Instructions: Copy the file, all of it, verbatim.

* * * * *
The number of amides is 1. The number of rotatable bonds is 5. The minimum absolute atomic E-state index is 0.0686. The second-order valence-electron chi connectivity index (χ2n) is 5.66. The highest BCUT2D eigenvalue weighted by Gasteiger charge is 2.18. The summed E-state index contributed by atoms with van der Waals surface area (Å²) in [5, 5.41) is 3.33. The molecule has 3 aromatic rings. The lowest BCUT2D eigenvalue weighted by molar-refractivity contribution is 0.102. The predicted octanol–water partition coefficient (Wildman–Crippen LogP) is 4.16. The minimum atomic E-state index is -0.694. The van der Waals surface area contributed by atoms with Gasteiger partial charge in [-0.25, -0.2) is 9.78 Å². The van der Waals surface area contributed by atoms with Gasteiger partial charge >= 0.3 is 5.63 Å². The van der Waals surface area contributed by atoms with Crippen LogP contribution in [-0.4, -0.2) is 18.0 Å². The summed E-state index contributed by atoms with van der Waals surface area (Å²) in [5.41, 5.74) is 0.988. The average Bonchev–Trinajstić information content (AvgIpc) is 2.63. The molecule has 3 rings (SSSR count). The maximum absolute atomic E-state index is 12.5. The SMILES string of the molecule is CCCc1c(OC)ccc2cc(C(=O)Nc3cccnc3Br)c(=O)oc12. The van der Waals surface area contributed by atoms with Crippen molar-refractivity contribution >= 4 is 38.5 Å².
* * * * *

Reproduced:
The number of amides is 1. The number of rotatable bonds is 5. The minimum absolute atomic E-state index is 0.0686. The second-order valence-electron chi connectivity index (χ2n) is 5.66. The highest BCUT2D eigenvalue weighted by Gasteiger charge is 2.18. The summed E-state index contributed by atoms with van der Waals surface area (Å²) in [5, 5.41) is 3.33. The molecule has 3 aromatic rings. The lowest BCUT2D eigenvalue weighted by molar-refractivity contribution is 0.102. The predicted octanol–water partition coefficient (Wildman–Crippen LogP) is 4.16. The minimum atomic E-state index is -0.694. The van der Waals surface area contributed by atoms with Gasteiger partial charge in [-0.25, -0.2) is 9.78 Å². The van der Waals surface area contributed by atoms with Gasteiger partial charge >= 0.3 is 5.63 Å². The van der Waals surface area contributed by atoms with Crippen LogP contribution in [-0.4, -0.2) is 18.0 Å². The summed E-state index contributed by atoms with van der Waals surface area (Å²) in [5.41, 5.74) is 0.988. The average Bonchev–Trinajstić information content (AvgIpc) is 2.63. The molecule has 3 rings (SSSR count). The maximum absolute atomic E-state index is 12.5. The SMILES string of the molecule is CCCc1c(OC)ccc2cc(C(=O)Nc3cccnc3Br)c(=O)oc12. The van der Waals surface area contributed by atoms with Crippen molar-refractivity contribution >= 4 is 38.5 Å².